October 3, 2022

Beating Inflation with Stock Dividends

Do we really need to stay ahead of inflation? What if we lose? Let’s find out what dividend stocks are all about.
Stock Dividend Investments = Value Investment?

As these questions may give rise to controversy, they should be discussed based on expert opinion.

An expert once wrote on the Efinancethai website that in making a value investment, we need to ask ourselves “what are we going to buy?” and “how much does it cost?” before we start digging deeper into the business analysis, annual reports, business tendency, current and future competitions, and that is qualitative analysis connected to the question “what are we going to buy?”.

Then we do quantitative analysis to determine the present value and future value from 3 financial data that are the financial statement, profit & loss, and cash flow statement in order to ascertain the features of what we are buying and “how much” the reasonable price for it is.

Once the two questions have been answered, take a moment to remind yourself of how hard you earned the money, then you will realize that you should have asked yourself “why would I buy it?”

Since the guru did not provide a clue to the answer, in my personal opinion, we may need to consider the stock price at the actual price on the screen and quantitively compare it with the present value to determine which one is cheaper.

Then we assess the target return by comparing the future or calculated value with the business forecast and feasibility to see the likelihood of the target becoming true.

In general, target returns cover stock growth margins and dividends (for dividend stocks).

Finally, after we know what to buy, how much, and what for, it becomes clear whether or not we should buy it.

Value Investment vs. Dividend Stock in Warren Buffett’s Way to Beat Inflation

Warren Buffet is globally recognized as the “Value Investment Godfather.” He cleverly thrives in the stock market by combining the GDP with the inflation rate before adding the return from a large dividend stock in America to ascertain the total ROI percentage.

In applying the concept to Thailand’s economy, we would combine the country’s latest inflation rate of 7.66% with the 2.2% growth rate plus the 2.6% average dividend of SET in 2021, then the formula would be 9.86% + 2.6% = 12.46% target return in 2022.

Nevertheless, it is subject to changes in inflation and GDP. Each investor exercises its discretion when it comes to which variables to consider.

Understanding Value Investment in the Historical Context of NER – North East Rubber PLC

Let’s use NER’s real-life scenario as a dividend stock case study based on Warren Buffet’s concept.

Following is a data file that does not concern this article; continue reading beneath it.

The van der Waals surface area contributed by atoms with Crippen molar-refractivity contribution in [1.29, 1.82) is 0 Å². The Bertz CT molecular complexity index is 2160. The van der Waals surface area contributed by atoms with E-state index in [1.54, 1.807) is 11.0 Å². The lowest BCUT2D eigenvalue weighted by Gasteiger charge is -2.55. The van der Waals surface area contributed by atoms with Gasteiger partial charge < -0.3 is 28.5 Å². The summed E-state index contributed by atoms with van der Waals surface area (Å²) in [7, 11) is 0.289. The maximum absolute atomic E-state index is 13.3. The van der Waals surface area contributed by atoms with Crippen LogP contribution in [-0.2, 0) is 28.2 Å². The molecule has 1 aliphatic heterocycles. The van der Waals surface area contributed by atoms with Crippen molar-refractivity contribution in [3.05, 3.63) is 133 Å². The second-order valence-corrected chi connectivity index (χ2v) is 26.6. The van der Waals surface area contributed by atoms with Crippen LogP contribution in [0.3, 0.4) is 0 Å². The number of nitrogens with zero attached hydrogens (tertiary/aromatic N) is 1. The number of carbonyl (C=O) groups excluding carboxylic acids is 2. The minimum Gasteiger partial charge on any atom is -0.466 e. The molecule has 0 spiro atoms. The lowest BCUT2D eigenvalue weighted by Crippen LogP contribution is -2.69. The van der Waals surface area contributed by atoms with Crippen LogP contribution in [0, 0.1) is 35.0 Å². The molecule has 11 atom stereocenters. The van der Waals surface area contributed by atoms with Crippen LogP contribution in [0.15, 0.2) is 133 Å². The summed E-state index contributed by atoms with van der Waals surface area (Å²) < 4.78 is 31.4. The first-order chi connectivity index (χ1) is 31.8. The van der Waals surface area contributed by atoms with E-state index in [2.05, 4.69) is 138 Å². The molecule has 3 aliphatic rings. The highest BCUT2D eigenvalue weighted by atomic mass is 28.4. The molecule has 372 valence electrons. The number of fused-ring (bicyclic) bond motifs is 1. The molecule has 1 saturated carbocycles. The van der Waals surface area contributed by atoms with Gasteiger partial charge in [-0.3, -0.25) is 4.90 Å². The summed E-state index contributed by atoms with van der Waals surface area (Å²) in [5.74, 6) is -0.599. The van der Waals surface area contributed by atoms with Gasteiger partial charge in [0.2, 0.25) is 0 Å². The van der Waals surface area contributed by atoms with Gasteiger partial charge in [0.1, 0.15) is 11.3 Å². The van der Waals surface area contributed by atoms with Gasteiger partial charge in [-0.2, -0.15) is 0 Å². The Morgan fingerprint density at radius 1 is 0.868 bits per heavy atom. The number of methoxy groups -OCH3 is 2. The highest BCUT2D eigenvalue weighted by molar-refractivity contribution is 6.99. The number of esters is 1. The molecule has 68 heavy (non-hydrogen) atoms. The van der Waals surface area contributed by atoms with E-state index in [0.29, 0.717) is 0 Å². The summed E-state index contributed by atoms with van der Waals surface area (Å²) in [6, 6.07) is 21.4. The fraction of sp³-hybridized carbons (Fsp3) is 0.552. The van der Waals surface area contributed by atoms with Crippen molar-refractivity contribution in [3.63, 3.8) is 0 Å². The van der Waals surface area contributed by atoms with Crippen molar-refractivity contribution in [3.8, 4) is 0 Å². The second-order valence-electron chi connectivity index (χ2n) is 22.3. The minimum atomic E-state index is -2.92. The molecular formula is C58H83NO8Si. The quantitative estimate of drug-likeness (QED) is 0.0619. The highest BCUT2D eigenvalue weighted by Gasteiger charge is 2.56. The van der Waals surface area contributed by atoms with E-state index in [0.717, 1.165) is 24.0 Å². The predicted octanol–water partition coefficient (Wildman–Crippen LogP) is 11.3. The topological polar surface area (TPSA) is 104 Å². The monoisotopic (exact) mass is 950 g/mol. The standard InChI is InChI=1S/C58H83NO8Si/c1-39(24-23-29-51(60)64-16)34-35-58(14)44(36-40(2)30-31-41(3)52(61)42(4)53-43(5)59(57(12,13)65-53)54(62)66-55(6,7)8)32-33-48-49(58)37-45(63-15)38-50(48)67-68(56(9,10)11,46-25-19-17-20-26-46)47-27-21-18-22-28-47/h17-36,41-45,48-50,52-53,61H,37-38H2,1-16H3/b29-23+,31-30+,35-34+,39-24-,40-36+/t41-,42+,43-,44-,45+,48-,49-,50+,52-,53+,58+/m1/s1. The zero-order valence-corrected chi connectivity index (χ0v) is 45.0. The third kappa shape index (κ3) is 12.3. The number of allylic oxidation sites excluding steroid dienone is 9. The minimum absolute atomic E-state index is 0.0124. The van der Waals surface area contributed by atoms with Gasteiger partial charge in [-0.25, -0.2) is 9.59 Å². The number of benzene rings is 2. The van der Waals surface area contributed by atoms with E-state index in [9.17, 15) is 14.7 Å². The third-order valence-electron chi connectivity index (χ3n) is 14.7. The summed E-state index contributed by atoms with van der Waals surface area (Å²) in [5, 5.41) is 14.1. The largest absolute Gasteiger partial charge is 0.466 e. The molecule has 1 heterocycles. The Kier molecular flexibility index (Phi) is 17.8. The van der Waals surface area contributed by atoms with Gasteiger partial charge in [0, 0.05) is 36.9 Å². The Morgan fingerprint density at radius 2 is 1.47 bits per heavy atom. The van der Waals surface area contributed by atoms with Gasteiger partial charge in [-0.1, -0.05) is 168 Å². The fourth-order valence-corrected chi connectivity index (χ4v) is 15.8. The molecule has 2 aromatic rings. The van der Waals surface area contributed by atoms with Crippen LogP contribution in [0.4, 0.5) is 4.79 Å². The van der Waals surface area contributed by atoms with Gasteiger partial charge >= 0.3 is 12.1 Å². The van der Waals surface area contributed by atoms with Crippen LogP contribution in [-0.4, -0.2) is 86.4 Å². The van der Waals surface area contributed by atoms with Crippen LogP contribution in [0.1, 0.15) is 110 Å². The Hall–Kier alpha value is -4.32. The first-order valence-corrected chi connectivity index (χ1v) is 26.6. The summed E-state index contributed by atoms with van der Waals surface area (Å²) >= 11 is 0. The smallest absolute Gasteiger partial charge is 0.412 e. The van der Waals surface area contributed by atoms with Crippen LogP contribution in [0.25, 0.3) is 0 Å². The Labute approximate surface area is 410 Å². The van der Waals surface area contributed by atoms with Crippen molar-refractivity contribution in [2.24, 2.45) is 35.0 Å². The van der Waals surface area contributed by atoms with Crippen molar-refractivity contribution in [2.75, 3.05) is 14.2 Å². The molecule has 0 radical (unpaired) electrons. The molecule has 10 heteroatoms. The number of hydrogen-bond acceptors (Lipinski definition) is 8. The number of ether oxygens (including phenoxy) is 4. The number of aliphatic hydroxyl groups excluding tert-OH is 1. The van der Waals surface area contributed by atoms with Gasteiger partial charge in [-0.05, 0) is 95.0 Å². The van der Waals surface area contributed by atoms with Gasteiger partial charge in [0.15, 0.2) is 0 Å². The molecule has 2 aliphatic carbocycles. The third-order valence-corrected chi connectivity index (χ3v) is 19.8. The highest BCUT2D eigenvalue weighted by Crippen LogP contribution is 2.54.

Say we buy NER’s stock on 19 April 2021 at the opening price of 5.30 baht when the inflation rate is still at 2.93%, GDP growth at 7.5%, and estimated dividend at 2.3% (2021) from the Food & Agriculture category.

It means that our investment aims for a total return of 12.73% based on the expected growth rate of 2.93% + 7.5% = 10.43%.

Plus the 2.3% dividend.

Comparing the target with the actual outcome.

If bought on 19 April 2021 at the opening price of 5.30 baht/share.  

And sold on 20 April 2022 at the opening price of 6.85 baht/share.

The margin of the stock price growth is 1.55 baht/share or 29% of the investment with 3 dividend payments (0.15 baht/share, 0.07 baht/share, and 0.36 baht/share respectively) totaling 0.58 baht/share or 10.94% of the investment.

Thus, by holding the stock for 1 year we gain 2.13 baht/share in total, or 40.18% of the investment.

That is a way to beat inflation and gain more than the expected target.

Do we need to keep beating inflation? What if we fail sometimes?

The inflation rate we hear about so much on the news actually comes from the Ministry of Finance by collecting the prices of 430 products and services in the market and comparing them with last year.

Energy products are the biggest variables in calculating the inflation rate and are responsible for 61.83% of inflation in July due to their increased prices.

Now, we understand why the inflation rate is as high as 7.66%. Because the oil prices today are almost double the prices in 2021.

The Bank of Thailand is intending to maintain the inflation rate as low as 1–3% to ensure economic growth and prevent hyperinflation that would reduce consumer buying power and sales revenue of businesses which would in turn force companies to downsize their operations and lay off employees.

On the other hand, when the inflation rate falls very low or below zero, deflation occurs usually following a decline in consumer buying power and leads to downsizing or shutting down of businesses.

We have covered inflation in the big picture. Now for common people, inflation simply reduces the value of money in your pocket so you have to pay extra for the same product you bought before. In other words, you need to tighten your belt.

After understanding inflation, we return to the question “Do we really need to keep beating inflation? What if we fail sometimes?” The answer may vary from person to person depending on how you look at it.

In my personal opinion, beating is a “nice to have” thing, not a “must have,” because the speculations are idealistic things that we use as indicators and guidelines.

It keeps us going and sets investment goals (dividend stocks, other securities, or businesses). Though we may lose some and win some, what really matters is we have done our best to make a living and enjoy life with our loved ones. At the end of the day, we realize that is all we need in this world.

Rich or poor, we all have the same needs. 🙂